According to my bretheren over at SFist (via the Associated Press) and a more substantial piece in the New York Times, Donald Fisher, founder of the GAP, plans to build a 10,000 square foot museum in the presidio, just beneath the Golden Gate Bridge. “I’m concerned about what happens to the collection,” quoth Fisher to the AP. “I don’t want to turn around and sell it, and I don’t want it to be sold when I pass away. I’d like it to be seen.” To the Times: “I want to have a little curatorial fun while I’m living.” Such heartfelt sentiments…let’s build this man his own art museum!
In a few brief paragraphs, the AP struggles to qualify why, exactly, the city needs this museum: The 1,000-piece collection includes Warhol, Alexander Calder, Roy Lichtenstein and Gerhard Richter! “Experts believe the collection could fetch more than $1 billion in today’s buoyant art market!” SFMOMA’s director, Neal Benezra, plays nice nice with the Times, deeming the Fisher collection “one of the most important in the world.”
Fisher plans to open the space in 3 years, after it undergoes an “environmental review” and receive approval from the park’s board. The proposal for a 100,000 square-foot building, 55,000 of which will be devoted to galleries, will be unveiled next Wednesday, according to the Times. Does this mean that Fisher’s light saber is longer than Luke Skywalker’s? How else might one score a spot in the presidio, not to mention the permission to plop Claes and Coosje’s Cupid’s Span in Rincon park?
I’m picturing the scene from Vertigo where Kim Novak (a.k.a. Madeleine) took a dive into the Bay, and imagining that view completely obstructed by some monstrosity designed by…Gluckman Mayner, who did the Andy Warhol Museum (my fondness for which may or may not result more from nostalgia—I’m from the ‘burgh—than the building). Given the city’s track record of architectural fuck-ups (MOMA), I’ll be interested to watch Fisher’s pipe dream burn on. Hope remains. Incidentally, that San Francisco lays claim to GAP headquarters is one of the city’s greatest ironies, and if this is how San Franciscans manhandled the store on Haight Street, I can only imagine what might befall an entire museum.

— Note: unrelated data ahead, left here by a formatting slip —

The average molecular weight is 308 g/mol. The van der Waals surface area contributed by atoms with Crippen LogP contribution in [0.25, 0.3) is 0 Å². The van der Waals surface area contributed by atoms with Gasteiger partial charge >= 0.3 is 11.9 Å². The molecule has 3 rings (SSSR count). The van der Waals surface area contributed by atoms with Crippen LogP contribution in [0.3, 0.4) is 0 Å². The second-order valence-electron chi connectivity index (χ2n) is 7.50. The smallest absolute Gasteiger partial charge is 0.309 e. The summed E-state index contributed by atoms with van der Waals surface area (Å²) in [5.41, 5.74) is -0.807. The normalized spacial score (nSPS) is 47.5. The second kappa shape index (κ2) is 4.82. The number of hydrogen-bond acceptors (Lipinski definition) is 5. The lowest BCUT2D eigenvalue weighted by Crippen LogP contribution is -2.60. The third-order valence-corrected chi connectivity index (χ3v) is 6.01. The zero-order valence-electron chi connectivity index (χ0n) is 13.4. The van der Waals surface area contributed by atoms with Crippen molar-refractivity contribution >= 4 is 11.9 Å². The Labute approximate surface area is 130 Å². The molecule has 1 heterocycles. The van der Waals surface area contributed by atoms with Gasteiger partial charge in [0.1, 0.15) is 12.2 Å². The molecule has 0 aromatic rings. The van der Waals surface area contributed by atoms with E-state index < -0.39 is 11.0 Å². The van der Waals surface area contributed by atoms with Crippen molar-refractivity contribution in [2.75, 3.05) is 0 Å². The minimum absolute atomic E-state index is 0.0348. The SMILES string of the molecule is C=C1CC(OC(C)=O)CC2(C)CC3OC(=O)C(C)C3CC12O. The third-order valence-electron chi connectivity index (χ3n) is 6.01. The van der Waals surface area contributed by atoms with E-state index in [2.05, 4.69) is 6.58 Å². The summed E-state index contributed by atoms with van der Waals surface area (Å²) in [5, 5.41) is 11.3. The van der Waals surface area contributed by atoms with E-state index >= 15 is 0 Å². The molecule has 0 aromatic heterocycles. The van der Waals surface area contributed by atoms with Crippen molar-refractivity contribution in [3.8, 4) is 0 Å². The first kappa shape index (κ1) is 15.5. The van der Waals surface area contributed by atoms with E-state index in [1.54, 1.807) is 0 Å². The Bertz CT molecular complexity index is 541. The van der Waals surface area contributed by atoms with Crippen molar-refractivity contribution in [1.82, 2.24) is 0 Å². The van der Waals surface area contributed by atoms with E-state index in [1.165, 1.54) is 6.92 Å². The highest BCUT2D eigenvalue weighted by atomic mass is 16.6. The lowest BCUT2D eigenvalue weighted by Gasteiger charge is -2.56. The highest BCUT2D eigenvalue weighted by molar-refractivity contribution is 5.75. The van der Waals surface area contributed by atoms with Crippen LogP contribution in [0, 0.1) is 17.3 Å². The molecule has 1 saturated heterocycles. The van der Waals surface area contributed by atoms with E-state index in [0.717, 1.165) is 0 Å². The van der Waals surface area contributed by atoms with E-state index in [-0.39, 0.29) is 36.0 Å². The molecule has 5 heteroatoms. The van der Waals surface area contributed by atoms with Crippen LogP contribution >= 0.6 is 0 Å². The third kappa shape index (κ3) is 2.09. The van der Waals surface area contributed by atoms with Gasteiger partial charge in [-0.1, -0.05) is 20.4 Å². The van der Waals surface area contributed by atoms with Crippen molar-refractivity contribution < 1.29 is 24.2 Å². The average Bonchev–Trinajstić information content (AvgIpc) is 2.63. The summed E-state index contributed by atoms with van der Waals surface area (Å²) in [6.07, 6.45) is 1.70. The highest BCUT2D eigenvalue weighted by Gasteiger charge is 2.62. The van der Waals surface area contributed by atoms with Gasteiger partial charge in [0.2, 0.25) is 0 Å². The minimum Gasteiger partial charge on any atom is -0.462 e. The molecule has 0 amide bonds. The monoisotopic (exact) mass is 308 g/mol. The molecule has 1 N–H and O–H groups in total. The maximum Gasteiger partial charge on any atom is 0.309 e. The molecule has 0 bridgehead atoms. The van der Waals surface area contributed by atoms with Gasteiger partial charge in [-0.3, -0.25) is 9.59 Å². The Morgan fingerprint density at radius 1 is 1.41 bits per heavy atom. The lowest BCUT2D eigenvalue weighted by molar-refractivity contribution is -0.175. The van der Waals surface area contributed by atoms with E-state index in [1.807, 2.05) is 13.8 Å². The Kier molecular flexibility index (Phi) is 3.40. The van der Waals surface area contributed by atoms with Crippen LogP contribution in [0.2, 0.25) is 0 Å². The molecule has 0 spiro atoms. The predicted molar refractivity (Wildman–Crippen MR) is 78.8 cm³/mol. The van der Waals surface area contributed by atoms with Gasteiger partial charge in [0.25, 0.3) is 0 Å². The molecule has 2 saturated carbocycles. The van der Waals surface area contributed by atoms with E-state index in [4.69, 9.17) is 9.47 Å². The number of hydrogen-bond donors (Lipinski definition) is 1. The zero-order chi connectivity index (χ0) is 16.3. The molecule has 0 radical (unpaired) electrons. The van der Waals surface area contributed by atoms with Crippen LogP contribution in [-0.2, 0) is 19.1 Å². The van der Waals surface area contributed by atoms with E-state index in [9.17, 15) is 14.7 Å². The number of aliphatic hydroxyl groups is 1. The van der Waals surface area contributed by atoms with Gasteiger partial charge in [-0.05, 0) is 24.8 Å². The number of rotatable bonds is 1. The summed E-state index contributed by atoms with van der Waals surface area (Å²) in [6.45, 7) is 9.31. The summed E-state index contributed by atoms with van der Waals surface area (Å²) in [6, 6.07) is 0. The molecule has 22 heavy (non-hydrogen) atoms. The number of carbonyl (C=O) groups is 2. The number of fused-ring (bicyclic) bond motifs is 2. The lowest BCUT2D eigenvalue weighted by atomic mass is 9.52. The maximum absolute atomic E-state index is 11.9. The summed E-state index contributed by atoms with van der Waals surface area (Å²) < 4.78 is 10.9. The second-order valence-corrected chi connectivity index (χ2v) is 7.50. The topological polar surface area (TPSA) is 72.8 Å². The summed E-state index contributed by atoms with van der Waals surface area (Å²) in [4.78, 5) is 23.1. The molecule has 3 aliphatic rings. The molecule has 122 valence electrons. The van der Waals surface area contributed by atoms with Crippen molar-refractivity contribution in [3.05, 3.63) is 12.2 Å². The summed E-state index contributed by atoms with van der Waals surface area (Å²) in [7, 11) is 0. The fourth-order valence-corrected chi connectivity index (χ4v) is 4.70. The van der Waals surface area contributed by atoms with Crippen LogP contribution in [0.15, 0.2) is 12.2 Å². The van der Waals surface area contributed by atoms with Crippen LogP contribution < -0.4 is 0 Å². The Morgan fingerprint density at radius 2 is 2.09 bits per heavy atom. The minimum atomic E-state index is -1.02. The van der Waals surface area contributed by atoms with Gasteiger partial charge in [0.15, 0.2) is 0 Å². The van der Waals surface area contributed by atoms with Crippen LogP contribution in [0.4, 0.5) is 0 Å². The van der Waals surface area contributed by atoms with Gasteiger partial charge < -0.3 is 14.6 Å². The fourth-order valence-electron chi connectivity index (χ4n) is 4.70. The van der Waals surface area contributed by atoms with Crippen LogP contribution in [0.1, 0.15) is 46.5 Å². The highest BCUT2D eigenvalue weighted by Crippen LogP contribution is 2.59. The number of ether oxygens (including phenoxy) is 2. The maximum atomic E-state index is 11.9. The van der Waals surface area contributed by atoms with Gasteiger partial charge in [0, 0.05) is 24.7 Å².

Yes, there are possibilities here. But why oh why must Fisher—and as a result, the Times—position the project as having a hometown focus? Benzera, again to the Times: “It’s a Who’s Who of the great figures of contemporary art.” “If you’re interested in those artists, you’ll have to come to San Francisco.” Of course art institutions are considered points of civic pride; any city’s tourist guide will direct its visitors to them. When privileging the city equally alongside the art while announcing an institution’s imminent presence to a national and global audience, however, the subtext is one of mild desperation. And we complain about being dismissed…
Case in Point:
Art for Our Sake: PLAN: 1,000 square feet for works that have mostly been seen only by art world [SF Gate] Kenneth Baker describes the Fischer collection relative to other collections of its ilk; little analysis otherwise.
The former GAP building on Haight Street following the Haight Street Fair on 11 June. Image courtesy Metroblogging San Francisco
Cupid’s Span rendering courtesy oldenburgvanbruggen.com